This one should definitely be useful. I have the hardest time keeping my ampersands escaped properly when I’m posting to MT sites. Thanks for your work, Sam. And thanks for the pointer to the new plugin, Phil.

 
Comment by Matt #
2004-04-04 21:44:46

It’s nice that this can be a plugin, but if a tool has a commitment to standards it should be automatic.

Comment by Phil Ringnalda #
2004-04-04 22:08:06

That just might be the reason I was posting about it ;)

(Along with the fact that I didn’t give it nearly enough credit when I first mentioned it, since I completely rely on it.)

What I actually want is a tool that refuses to let me save a post (or anyone save a comment) that will result in invalid HTML or RSS. But the last time I tried to install a local copy of the HTML validator, it didn’t go well. Maybe once I switch to a dedicated server, or get PHP 5 with Tidy built in (which is likely to happen a year or two sooner if I switch to a dedicated server).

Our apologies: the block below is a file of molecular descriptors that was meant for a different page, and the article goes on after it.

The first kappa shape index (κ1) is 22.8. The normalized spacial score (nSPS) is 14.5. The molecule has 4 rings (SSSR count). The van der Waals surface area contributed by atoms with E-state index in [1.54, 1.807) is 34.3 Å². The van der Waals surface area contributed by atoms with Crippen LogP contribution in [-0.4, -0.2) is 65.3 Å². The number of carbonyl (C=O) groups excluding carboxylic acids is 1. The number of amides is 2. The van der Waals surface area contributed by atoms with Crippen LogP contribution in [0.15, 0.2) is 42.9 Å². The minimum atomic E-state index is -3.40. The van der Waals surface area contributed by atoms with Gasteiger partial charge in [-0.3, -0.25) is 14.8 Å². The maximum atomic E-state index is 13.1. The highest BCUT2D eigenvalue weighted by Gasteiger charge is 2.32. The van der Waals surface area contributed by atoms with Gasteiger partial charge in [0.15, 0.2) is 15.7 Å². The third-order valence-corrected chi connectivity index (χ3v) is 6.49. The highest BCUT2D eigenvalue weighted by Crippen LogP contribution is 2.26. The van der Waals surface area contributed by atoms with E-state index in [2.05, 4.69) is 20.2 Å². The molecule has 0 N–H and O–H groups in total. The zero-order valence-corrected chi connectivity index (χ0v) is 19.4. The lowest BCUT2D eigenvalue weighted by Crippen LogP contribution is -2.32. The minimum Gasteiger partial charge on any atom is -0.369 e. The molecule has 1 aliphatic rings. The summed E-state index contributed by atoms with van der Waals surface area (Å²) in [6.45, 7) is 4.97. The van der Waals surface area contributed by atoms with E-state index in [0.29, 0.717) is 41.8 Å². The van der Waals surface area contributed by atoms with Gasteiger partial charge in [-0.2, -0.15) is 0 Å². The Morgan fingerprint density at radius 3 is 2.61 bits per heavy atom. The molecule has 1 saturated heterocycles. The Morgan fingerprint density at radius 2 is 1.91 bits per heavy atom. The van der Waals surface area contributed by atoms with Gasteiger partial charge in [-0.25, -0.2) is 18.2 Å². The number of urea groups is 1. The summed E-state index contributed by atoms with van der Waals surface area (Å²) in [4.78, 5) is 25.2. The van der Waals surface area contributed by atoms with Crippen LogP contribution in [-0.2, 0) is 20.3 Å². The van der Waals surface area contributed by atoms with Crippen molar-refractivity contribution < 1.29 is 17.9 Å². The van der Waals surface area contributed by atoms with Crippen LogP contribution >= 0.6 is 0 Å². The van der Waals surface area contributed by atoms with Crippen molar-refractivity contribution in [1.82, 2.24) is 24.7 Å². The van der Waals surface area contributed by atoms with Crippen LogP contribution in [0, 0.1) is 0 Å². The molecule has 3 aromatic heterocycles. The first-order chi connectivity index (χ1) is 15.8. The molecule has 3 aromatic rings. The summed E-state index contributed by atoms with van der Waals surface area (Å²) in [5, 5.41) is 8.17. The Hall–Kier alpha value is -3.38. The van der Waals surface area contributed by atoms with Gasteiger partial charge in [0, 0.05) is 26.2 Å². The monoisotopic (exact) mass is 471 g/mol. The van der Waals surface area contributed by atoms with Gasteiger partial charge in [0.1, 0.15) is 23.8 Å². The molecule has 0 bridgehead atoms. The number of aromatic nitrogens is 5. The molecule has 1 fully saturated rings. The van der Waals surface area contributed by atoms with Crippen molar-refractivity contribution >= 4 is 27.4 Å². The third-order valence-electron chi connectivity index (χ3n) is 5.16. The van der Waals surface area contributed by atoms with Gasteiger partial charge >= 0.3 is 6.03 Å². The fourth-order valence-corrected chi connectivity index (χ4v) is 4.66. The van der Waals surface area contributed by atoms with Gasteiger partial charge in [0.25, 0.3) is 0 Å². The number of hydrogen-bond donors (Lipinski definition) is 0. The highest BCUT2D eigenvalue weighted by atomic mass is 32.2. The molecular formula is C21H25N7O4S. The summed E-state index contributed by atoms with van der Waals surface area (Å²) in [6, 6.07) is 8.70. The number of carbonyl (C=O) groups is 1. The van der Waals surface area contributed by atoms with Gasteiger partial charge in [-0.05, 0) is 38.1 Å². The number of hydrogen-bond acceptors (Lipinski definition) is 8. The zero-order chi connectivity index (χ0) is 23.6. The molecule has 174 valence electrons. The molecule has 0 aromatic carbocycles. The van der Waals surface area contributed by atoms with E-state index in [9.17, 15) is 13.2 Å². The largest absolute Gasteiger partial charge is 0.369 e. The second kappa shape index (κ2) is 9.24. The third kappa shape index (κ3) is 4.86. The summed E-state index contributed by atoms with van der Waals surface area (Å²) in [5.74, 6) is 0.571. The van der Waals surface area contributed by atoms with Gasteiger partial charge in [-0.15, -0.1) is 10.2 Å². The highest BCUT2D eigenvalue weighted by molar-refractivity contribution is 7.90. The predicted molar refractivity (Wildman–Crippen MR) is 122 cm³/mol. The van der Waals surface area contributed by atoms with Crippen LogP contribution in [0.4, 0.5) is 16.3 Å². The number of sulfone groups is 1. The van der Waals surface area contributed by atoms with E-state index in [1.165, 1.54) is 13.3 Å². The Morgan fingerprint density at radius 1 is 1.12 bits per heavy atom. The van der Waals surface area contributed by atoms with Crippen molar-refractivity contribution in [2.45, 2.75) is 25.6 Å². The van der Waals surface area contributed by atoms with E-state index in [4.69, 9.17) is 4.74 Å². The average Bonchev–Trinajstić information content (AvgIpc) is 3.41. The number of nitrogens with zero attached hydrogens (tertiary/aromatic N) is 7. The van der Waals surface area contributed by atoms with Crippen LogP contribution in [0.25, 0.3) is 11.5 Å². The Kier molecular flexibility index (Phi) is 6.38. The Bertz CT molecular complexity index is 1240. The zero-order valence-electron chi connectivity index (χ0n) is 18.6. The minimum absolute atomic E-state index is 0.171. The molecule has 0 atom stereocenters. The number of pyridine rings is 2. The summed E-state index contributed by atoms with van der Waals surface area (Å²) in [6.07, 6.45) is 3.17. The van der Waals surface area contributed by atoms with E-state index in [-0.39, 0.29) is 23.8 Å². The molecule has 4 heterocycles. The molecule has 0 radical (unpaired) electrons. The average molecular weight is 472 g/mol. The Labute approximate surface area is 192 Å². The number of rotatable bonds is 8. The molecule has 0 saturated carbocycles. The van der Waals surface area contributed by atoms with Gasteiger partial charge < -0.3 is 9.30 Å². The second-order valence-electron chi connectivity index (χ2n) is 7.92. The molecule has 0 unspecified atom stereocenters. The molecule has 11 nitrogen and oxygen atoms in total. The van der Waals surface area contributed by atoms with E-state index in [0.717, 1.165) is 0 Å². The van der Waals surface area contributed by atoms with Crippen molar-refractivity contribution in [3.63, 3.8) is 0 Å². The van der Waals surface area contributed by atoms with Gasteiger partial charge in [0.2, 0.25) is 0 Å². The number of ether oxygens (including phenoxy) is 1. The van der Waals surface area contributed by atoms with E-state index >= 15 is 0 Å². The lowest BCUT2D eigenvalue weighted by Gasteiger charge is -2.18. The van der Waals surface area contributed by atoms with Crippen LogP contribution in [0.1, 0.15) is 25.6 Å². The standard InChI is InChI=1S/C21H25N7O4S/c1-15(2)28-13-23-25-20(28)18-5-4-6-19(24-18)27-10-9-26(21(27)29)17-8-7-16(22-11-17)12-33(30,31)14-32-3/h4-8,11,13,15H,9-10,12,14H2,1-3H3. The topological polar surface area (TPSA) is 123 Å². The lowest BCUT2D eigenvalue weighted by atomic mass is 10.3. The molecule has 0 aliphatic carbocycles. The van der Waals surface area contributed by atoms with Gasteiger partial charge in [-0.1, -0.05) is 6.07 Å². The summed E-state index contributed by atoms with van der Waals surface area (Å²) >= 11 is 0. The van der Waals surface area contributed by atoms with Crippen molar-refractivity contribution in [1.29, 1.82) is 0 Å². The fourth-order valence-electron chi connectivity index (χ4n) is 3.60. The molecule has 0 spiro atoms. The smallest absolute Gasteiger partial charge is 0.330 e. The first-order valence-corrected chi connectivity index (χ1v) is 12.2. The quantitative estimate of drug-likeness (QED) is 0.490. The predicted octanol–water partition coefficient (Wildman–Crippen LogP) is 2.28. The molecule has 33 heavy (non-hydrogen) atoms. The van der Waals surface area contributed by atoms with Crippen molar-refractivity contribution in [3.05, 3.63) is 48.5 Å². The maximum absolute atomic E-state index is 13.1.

Comment by Jacques Distler #
2004-04-04 23:01:02

Well, Phil, since your templates are generating ill-formed *ML (I’m told ”ill-formed XML” is an oxymoron.), you can’t just push the problem onto your commenters.

Comment by Phil Ringnalda #
2004-04-04 23:33:08

My templates? Surely you mean the code of which I am only a user? My ”I’m too lazy to upgrade right now” PGP plugin was generating links with unencoded ampersands, I fixed that; my ”whose idea was this list of block-level elements? oops!” convert breaks filter was double-wrapping paragraphs that people were nice enough to mark up on their own, I fixed that; somebody, I say somebody, slapped some not-so-smart-quotes into a comment, the browser and OS manufacturers really need to fix that, or failing them the blogware manufacturers, because although I’ll validate my front page every time I add an entry, I’ll be damned if I’ll validate each entry page every time someone comments, and might have copied and pasted.